Submitting circuits to IonQ backends¶
Once a a backend has been specified, it may be used to submit circuits. For example, running a Bell State:
from qiskit import QuantumCircuit # Create a basic Bell State circuit: qc = QuantumCircuit(2, 2) qc.h(0) qc.cx(0, 1) qc.measure([0, 1], [0, 1]) # Run the circuit on IonQ's platform: job = simulator_backend.run(qc) # Print the results: print(job.get_counts())
Basis gates and transpilation¶
The IonQ provider provides access to the full IonQ Cloud backend, which includes its own transpilation and compilation pipeline. As such, IonQ provider backends have a broad set of “basis gates” that they will accept — effectively anything the IonQ API will accept:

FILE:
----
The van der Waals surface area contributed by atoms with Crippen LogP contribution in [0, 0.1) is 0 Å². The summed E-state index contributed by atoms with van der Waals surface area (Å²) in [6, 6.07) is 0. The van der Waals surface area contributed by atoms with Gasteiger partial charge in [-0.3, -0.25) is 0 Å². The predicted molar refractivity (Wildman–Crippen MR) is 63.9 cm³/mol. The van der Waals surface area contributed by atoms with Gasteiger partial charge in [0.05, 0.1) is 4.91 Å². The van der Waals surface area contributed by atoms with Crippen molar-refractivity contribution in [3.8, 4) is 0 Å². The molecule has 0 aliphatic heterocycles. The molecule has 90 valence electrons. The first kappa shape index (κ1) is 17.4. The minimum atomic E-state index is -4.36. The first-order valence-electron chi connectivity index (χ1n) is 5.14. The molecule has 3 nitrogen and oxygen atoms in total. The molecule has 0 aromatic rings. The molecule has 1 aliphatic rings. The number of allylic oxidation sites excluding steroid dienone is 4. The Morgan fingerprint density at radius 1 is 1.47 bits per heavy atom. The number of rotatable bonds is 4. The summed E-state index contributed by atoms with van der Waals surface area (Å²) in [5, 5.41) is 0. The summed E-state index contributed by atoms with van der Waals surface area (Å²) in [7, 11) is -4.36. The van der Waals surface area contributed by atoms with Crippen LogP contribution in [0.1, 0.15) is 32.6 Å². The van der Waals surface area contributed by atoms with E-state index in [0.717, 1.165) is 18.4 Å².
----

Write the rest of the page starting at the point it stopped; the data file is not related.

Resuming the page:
['ccx', 'ch', 'cnot', 'cp', 'crx', 'cry', 'crz', 'csx', 'cx', 'cy', 'cz', 'h', 'i', 'id', 'mcp', 'mcphase', 'mct', 'mcx', 'mcx_gray', 'measure', 'p', 'rx', 'rxx', 'ry', 'ryy', 'rz', 'rzz', 's', 'sdg', 'swap', 'sx', 'sxdg', 't', 'tdg', 'toffoli', 'x', 'y', 'z']
If you have circuits that you’d like to run on IonQ backends that use other gates
than this (
iswap for example), you will either need to manually rewrite
the circuit to only use the above list, or use the Qiskit transpiler, per the
example below. Please note that not all circuits can be automatically transpiled.
If you’d like lower-level access—the ability to program in native gates and skip our compilation/transpilation pipeline—please reach out to your IonQ contact for further information.